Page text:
Now that I’ve articulated my model of software development (the DNA of Software Development), I feel that it is important to discuss the subject of metrics, examining what is essential to measure in order to understand how well any software development organization is performing.
There are a number of challenges when it comes to metrics and software development. It is all too easy to define a large number of metrics to “get the full picture,” which in turn drives a lot of administrative overhead, increasing costs and adding time and frustration to those involved. Another danger is to use metrics inappropriately, such as gauging a programmer’s job performance on a single metric such as the number of lines of code “produced.”
The holy grail is to measure the output of teams and individuals using completly objective and quantifiable criteria. Unfortunately, a generic software widget that can be readily defined and used for comparison doesn’t exist. The type of project, the relative priority, and the people involved introduce a high degree of variability.
As a manager, I strive to maintain consistent expectations and evaluate job performance using the same yardstick for everyone, but the problem of objectively and quantifiably comparing software “output” between different people or project teams remains elusive.
There are metrics that are common in software, such as lines of code (LOC) and Function Points. These are good for gauging the relative size of a project, or examining how well you and your team compare against others in the industry, such as comparing your defect rate per 1K LOC against the industry norm. What they aren’t good for is measuring – and helping – everyone to understand how well teams are doing right now.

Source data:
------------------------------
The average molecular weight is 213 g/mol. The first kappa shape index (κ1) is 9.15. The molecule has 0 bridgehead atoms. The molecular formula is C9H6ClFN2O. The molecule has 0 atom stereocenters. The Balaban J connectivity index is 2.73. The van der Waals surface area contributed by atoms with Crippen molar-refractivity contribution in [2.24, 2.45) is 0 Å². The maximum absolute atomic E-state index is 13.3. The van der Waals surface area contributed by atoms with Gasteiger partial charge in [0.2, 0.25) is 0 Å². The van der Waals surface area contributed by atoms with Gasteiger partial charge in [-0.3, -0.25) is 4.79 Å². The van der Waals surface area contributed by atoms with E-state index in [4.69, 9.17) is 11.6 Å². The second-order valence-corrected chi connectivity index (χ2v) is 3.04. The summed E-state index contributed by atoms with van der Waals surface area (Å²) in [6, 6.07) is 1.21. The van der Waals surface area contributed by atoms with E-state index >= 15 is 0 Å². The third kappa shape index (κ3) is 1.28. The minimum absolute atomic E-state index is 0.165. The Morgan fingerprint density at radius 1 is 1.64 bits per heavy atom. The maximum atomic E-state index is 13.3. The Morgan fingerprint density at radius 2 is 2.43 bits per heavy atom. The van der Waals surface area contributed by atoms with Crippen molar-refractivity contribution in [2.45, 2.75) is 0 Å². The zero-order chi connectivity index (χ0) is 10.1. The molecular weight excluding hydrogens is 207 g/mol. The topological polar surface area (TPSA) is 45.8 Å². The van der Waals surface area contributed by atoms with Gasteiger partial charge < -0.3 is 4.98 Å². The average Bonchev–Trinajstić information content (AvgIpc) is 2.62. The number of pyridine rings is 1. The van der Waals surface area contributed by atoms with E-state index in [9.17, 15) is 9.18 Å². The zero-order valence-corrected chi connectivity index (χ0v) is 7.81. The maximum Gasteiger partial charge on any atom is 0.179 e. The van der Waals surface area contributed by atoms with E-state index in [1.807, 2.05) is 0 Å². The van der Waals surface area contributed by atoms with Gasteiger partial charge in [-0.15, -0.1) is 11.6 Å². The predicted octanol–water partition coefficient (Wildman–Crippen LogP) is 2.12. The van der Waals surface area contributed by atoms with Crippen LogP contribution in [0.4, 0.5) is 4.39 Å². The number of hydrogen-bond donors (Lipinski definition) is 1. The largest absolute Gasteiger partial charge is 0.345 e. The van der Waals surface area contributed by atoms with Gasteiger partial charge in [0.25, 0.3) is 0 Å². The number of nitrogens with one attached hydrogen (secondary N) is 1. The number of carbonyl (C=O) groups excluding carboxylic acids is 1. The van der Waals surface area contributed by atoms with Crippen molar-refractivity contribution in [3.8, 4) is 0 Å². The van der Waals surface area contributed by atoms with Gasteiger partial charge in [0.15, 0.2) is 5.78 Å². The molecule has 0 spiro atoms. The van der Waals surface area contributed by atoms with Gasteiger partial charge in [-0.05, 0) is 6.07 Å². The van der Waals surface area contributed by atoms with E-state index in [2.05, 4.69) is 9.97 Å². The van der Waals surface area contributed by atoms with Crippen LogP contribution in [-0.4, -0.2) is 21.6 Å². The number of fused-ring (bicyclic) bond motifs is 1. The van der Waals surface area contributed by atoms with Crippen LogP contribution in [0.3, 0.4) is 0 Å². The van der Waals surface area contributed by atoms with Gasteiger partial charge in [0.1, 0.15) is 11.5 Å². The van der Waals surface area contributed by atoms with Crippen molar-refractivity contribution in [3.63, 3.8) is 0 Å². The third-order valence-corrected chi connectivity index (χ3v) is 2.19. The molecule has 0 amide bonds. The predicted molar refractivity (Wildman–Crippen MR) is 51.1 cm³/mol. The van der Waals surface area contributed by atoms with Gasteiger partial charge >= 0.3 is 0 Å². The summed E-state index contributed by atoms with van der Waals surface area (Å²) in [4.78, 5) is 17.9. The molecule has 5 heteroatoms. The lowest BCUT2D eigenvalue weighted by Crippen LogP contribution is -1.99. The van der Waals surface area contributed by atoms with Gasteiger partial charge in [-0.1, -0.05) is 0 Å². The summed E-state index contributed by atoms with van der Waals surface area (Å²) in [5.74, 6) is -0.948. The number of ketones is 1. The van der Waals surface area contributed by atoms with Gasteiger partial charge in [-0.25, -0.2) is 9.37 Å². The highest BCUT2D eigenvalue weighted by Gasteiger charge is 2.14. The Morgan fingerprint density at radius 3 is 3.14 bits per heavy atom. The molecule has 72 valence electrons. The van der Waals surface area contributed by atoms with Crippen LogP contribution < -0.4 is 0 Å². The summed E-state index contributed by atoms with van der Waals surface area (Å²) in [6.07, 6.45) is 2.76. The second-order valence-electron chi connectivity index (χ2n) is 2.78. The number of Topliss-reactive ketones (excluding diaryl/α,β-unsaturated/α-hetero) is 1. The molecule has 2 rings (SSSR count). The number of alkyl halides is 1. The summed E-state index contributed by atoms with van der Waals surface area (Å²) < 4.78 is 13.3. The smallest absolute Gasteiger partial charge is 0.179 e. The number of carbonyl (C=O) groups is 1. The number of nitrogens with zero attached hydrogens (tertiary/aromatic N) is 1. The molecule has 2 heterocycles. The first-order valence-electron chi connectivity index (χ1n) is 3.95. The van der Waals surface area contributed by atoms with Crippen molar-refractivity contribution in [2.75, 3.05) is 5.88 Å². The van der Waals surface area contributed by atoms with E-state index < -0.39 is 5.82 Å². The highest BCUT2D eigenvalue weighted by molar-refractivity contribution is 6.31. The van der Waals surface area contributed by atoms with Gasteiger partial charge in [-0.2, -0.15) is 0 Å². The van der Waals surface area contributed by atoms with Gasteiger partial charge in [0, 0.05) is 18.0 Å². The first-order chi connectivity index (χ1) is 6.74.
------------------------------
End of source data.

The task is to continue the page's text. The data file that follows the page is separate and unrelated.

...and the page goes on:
To drive the point home about the variability that people alone introduces, does this phrase sound familiar? “I put my best people on my most difficult problems.” When those challenging projects or problems come around, when you need absolutely need to succeed, and need to do so under tight deadlines, who do you select?
Given a choice, would you staff a critical project with junior programmers and hope that they pull a rabbit out of the hat, or, given the option, would you assign at least a couple of senior programmers along with a few junior programmers to the project – the senior programmers who have demonstrated that they are motivated, talented, and capable of delivering results? Do you even need to consider this for more than a couple of seconds?
Expectations – and pay – are very different for the senior and junior programmers as well, aren’t they? A typical software organization is comprised of different people who are evaluated and paid at different levels. Not only that, there will be differences in strengths, weaknesses, individual preferences, communication styles, and experiences that everyone brings to the table.
Variability is also introduced with the type of project assigned to one project team in contrast to another. For example, adding well-defined features to an existing product is far simpler than a project where some exploration is being undertaken to create a new product to meet what is essentially a broader, looser, unmet demand in the marketplace. Can there be accurate, objective comparisons between these very different projects in terms of output?
The challenge of defining essential metrics is that I want them to be as simple as possible, requiring little administrative overhead, be tied to the critical aspects of producing software, and accurately reflecting the state of progress and readiness of the software being developed.
What are these metrics? Next post, I’ll delve into the topic!